Thanks for the reply. Timer functions are used in the core event loop for the Scratch interpreter as well as in the "timer" blocks that are used by kids for a variety of projects. We are looking at ways to mitigate / work around this change, but it's currently a little unclear how to overcome such a drastic performance change to the common library.
does getTimer() in 30fps loop will also affect the performance? if yes so it's really time to override this function asap
Chris, is there a list of related APIs besides getTimer() that are affected by the Spectre/Meltdown mitigation? It would be really helpful for developers to know what exactly has changed (and the speed impacts for each), so we have some reference of what we might need to update and avoid when we're seeing large performance issues in our projects. I checked the release notes, but it only lists shareable ByteArrays under the Spectre/Meltdown notes, and doesn't mention getTimer() or anything else that might be impacted.
Scratch is probably the largest user community using Flash those days (close to 30 million users). Wouldn't it have been an option to run an internal performance test together with the Scratch team before releasing such a breaking change?
pertinent suggestion, I would add if the real problem is micro second loop cycle instructions on CPU so why not to correct the root of the problem rather than disable functionalities widely used today and penalize millions of developers / users?
if it's the case so let's rewrite getTimer() with a gate that allows a certain time like 1ms, even if it's called several times under this lap..
forgive me if it's irrelevant but we need to understand clearly what's the Adobe staff problem to resolve this issue. If they clearly expose it, so the community can easily offer some solutions. million brains working together is much better than a dozen.
Flash 30 affects Ookla app running Flash badly.
On Flash 29, download throughput using Ookla speedtest for my 1gbps connection hits 760mbps, using Flash 30, it's only 258mbps.
Adobe please rectify this asap.
Because of the changes by Adobe which increase the cost of `getTimer` and related APIs, we have deployed a patch that resolves the issue by reducing calls to `getTimer` and gets our performance back to where it was before the release of Flash 30 in most instances. If you are curious, details of the patch are available here:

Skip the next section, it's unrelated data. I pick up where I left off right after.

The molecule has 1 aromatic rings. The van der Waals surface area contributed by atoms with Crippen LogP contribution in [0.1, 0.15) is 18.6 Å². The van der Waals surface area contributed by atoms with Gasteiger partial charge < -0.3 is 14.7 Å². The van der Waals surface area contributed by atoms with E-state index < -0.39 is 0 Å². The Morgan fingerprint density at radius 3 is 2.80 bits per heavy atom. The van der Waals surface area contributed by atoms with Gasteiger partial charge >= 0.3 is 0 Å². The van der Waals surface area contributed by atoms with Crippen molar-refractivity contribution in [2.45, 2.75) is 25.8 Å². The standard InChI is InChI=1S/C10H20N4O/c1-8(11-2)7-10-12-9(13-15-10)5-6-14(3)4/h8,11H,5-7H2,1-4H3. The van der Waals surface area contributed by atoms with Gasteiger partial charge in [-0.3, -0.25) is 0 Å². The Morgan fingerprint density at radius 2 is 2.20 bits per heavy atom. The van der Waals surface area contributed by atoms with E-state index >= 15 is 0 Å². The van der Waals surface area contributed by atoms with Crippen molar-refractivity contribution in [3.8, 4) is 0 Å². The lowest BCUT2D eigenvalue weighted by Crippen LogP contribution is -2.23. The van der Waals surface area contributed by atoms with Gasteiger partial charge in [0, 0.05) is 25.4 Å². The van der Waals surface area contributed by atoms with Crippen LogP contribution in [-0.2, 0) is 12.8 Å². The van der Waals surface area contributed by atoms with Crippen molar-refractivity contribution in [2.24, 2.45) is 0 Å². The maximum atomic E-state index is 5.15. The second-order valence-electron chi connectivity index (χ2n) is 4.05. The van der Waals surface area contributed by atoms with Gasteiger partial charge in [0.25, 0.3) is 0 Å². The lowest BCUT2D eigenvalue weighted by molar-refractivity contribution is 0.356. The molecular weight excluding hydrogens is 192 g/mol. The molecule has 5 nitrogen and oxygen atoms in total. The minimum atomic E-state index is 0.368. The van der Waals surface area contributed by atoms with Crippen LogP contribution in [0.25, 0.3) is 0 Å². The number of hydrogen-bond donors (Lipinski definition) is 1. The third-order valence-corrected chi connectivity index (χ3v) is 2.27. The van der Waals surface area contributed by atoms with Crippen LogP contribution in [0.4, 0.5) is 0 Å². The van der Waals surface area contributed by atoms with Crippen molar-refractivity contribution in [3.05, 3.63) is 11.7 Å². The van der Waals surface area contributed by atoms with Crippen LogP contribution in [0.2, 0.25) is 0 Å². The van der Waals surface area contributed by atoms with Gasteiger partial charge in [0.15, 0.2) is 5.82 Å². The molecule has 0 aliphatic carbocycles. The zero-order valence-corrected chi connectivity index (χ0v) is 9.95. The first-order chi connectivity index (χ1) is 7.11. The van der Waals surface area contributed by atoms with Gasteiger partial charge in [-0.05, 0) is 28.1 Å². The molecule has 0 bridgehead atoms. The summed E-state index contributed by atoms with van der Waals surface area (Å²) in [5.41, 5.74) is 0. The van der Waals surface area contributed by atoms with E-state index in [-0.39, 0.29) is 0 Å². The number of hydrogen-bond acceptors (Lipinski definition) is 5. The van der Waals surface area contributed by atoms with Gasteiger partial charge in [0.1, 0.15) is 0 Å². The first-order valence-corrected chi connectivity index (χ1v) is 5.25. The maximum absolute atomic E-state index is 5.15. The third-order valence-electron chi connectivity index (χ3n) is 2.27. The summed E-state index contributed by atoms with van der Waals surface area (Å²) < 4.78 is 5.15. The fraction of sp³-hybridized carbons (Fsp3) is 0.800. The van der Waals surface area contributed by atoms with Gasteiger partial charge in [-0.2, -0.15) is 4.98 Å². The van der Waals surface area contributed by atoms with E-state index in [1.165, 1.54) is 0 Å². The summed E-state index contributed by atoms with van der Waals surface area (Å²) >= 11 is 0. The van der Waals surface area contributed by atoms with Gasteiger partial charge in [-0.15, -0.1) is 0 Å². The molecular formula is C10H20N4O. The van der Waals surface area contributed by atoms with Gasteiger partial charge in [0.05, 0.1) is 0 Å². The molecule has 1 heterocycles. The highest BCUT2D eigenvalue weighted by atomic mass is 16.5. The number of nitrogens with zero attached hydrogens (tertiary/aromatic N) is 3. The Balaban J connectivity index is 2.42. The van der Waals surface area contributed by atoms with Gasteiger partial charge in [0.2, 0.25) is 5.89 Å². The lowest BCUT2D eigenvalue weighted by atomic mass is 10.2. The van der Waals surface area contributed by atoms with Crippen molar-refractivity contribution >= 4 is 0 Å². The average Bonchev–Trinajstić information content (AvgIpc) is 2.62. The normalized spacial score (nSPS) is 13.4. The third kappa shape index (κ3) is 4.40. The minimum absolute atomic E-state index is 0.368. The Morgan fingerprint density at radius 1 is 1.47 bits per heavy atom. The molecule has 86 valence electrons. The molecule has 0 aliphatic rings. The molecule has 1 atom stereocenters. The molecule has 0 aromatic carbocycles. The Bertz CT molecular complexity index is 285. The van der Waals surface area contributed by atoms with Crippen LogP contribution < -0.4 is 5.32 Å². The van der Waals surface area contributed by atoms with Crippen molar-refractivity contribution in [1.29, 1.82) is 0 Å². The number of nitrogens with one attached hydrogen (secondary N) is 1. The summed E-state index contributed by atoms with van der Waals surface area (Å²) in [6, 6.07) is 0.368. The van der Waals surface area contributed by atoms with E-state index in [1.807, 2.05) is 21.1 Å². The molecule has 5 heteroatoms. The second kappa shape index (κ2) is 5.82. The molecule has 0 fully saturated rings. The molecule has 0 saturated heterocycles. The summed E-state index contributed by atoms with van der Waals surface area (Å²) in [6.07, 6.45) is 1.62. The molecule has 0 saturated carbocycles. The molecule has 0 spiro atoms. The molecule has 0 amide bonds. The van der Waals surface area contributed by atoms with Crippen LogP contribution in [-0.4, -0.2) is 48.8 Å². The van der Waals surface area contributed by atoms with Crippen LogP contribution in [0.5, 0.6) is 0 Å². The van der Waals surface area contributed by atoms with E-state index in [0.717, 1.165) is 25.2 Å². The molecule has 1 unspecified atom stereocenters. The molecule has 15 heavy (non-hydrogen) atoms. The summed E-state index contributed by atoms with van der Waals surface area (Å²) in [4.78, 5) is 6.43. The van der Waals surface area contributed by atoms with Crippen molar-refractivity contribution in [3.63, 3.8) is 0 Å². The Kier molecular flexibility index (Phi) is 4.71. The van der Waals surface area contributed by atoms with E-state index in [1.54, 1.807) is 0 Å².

Timely assistance from Adobe (particularly in narrowing down the source of our problem) was most appreciated.
how set EventJitterMicroseconds in android ,and ios,pls ,thanks
Flash Player isn't supported on mobile devices, as such, there is no way to configure this setting mobile devices.
hi,but the mobile devices,alos gettimer,slow.
how slove that?
thanks very mush
As mentioned previously, Flash Player is not supported on any mobile devices, as such, there is no workaround to implement on the mobile device.
But the GETTIME function on the phone is also a thousand times slower. Is there a way to solve this?
But the GETTIME function on the phone is also a thousand times slower. Is there a way to solve this?But the GETTIME function on the phone is also a thousand times slower. Is there a way to solve this?
But we said, you cannot run Flash on mobile devices. So what connection does this have with your problem?
Are these timer changes/mitigations also present in Adobe AIR as well as Flash Player? This may be what he's asking about, if mobile apps developed in Adobe AIR for iOS/Android are also experiencing slowness with getTimer.
Hi, Is the getTimer performance fix in v18.104.22.168? If not, which version will the fix be in or how do I find out? Thanks.
This will not be fixed, it’s not a bug. The 1000 fold slowdown is deliberate.
1000 slow,not bug?!